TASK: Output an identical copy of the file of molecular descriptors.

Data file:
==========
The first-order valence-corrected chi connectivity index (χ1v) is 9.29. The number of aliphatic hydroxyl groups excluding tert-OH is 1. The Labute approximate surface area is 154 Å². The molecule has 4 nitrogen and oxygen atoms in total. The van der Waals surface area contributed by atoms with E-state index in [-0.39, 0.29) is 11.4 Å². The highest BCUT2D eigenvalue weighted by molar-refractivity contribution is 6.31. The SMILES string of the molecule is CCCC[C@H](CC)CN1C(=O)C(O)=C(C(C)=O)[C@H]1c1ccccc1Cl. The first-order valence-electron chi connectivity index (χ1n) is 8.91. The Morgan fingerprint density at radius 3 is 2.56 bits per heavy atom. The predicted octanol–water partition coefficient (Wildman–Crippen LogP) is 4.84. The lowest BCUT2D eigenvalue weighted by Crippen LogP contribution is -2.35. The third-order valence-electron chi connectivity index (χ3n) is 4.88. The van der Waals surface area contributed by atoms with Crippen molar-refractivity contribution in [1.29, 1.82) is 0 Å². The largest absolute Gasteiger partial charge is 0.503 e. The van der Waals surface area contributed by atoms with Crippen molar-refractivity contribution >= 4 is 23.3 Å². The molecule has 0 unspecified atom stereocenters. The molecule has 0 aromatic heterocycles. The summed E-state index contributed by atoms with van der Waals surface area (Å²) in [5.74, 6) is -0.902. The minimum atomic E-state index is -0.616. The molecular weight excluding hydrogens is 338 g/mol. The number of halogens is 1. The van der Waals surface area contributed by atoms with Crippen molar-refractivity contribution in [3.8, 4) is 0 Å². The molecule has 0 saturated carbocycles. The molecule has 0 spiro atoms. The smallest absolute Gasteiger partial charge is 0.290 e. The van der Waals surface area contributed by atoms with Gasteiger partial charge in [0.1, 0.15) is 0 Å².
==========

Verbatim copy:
The first-order valence-corrected chi connectivity index (χ1v) is 9.29. The number of aliphatic hydroxyl groups excluding tert-OH is 1. The Labute approximate surface area is 154 Å². The molecule has 4 nitrogen and oxygen atoms in total. The van der Waals surface area contributed by atoms with E-state index in [-0.39, 0.29) is 11.4 Å². The highest BCUT2D eigenvalue weighted by molar-refractivity contribution is 6.31. The SMILES string of the molecule is CCCC[C@H](CC)CN1C(=O)C(O)=C(C(C)=O)[C@H]1c1ccccc1Cl. The first-order valence-electron chi connectivity index (χ1n) is 8.91. The Morgan fingerprint density at radius 3 is 2.56 bits per heavy atom. The predicted octanol–water partition coefficient (Wildman–Crippen LogP) is 4.84. The lowest BCUT2D eigenvalue weighted by Crippen LogP contribution is -2.35. The third-order valence-electron chi connectivity index (χ3n) is 4.88. The van der Waals surface area contributed by atoms with Crippen molar-refractivity contribution in [1.29, 1.82) is 0 Å². The largest absolute Gasteiger partial charge is 0.503 e. The van der Waals surface area contributed by atoms with Crippen molar-refractivity contribution >= 4 is 23.3 Å². The molecule has 0 unspecified atom stereocenters. The molecule has 0 aromatic heterocycles. The summed E-state index contributed by atoms with van der Waals surface area (Å²) in [5.74, 6) is -0.902. The minimum atomic E-state index is -0.616. The molecular weight excluding hydrogens is 338 g/mol. The number of halogens is 1. The van der Waals surface area contributed by atoms with Crippen molar-refractivity contribution in [3.8, 4) is 0 Å². The molecule has 0 saturated carbocycles. The molecule has 0 spiro atoms. The smallest absolute Gasteiger partial charge is 0.290 e. The van der Waals surface area contributed by atoms with Gasteiger partial charge in [0.1, 0.15) is 0 Å².